When Arthur Teriipaia set out for a day of fishing off the French Polynesian island of Moorea in the South Pacific, he probably had no idea he would encounter what most would call the fish of a lifetime: a blue marlin weighing more than 1,000 pounds. It’s Ernest Hemingway’s The Old Man and the Sea, writ large and in real life.
Teriipaia, a 67-year-old retired chef-turned-commercial fisherman, was trolling off the southern point of the island in his locally built skiff, Viainapa, powered with a single Volvo Penta inboard/outdrive, and without a top, tower or outriggers, fishing for yellowfin tuna. As is common in the Pacific and elsewhere around the world when the tuna are boat-shy, he chose to run a blue Halco Laser Pro swimming plug some 200 yards behind the boat, fishing it from an Accurate 130 loaded with 80-pound-test line. Teriipaia had already lost a large marlin from bent hooks on this particular lure the previous week, so he had switched to Owner quadruple-strong trebles in case he came across another one. The move proved to be a fortuitous one.
Around midday, a blue marlin ate the lure and came up jumping, but since it was so far from the boat, Teriipaia thought the fish weighed only about 500 pounds. The fish stayed on the surface, nearly spooling him in the process with four strong initial runs. Teriipaia stayed with it, running the small boat while also fighting the marlin, gaining line while also trying not to pull the treble hooks with too much drag pressure. He was also still unable to gauge the true size of the fish because it wasn’t coming out of the water at this point, just lunging on top, as big marlin often do.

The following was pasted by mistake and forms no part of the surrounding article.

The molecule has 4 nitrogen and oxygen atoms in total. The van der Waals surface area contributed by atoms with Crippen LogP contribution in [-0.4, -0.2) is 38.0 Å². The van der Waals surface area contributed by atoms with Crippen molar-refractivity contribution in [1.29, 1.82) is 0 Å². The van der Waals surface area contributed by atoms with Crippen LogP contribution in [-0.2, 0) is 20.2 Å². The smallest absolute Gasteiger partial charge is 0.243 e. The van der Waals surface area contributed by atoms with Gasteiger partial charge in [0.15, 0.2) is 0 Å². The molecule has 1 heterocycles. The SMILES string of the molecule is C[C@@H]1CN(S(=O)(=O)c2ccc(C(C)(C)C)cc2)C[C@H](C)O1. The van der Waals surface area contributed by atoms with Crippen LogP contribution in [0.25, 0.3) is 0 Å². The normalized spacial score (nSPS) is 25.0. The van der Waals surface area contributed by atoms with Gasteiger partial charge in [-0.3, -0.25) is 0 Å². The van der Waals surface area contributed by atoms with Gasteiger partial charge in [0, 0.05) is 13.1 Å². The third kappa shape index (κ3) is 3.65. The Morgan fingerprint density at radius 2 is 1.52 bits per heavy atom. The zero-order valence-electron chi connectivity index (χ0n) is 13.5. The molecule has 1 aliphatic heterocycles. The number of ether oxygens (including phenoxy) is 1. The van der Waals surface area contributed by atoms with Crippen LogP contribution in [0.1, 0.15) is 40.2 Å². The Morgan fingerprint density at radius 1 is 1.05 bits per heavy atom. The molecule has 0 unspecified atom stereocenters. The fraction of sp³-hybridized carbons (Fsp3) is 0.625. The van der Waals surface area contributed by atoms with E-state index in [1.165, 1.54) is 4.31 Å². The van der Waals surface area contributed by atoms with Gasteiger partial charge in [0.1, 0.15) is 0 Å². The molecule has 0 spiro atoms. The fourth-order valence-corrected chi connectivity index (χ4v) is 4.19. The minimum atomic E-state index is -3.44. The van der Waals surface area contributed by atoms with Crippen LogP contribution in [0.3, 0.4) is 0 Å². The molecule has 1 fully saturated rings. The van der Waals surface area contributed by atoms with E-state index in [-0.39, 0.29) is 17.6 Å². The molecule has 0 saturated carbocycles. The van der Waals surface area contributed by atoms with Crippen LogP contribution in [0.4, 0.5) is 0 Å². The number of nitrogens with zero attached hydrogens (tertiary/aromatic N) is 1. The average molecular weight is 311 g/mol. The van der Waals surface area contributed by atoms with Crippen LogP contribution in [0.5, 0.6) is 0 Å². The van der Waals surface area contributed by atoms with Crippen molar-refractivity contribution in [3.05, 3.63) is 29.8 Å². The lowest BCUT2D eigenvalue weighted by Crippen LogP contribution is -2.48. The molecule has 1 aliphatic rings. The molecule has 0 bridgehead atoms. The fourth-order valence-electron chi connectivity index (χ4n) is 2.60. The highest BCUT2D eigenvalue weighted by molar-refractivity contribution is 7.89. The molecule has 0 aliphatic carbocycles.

After two hours, the fish rolled over and died on the surface. Teriipaia drove up to the marlin, secured its bill with a few half hitches of dock line, and towed it slowly back to port. Once back at the commercial dock in Moorea, a small crowd gathered as the fish was hoisted from the water and weighed. The certified scale read 502 kilograms, or 1,106 pounds. The marlin had a short length of 137 inches and a girth of 78 inches, representing yet another of many impressive catches from those waters. According to granderwatch.com, four additional blues over the 1,000-pound mark have been reported from French Polynesia in the past decade: a 1,474-pound fish in 2015 and a 1,301-pounder in 2011, both weighed in Tahiti. More recently, the neighboring island of Raiatea produced a pair of grander blues in 2016, fish weighing 1,128 and 1,034 pounds.
But the story doesn’t end there. It seems that landing big marlin runs in the family: Alfred’s father, Marii Teriipaia, caught the French Polynesian record marlin back in 1965. In its monthly newsletter at the time of the catch, the IGFA reported the weight of that fish as 2,650 pounds after its internal organs had been removed. Teriipaia was fishing with Alfred, who was 11 years old at the time, between Tahiti and Bora Bora when two 50-pound-class yellowfin showed up around the boat; he free-gaffed one and was looking for the second fish when the giant blue marlin charged up from the depths, apparently also searching for the second tuna. Using a hand-lined bonito for bait, Marii hooked the big fish and fought it for an hour and a half before subduing it alongside the boat. Back at Raiatea, it took 10 men to carry the fish to the city market, where it had to be cut in half before being weighed—it had bottomed out a 2,000-pound scale. Because of the way the fish was handled, there have been many disputes about the actual size and even the species—whether it was a blue or a black—but there is little doubt in anyone’s mind that it was truly a giant marlin.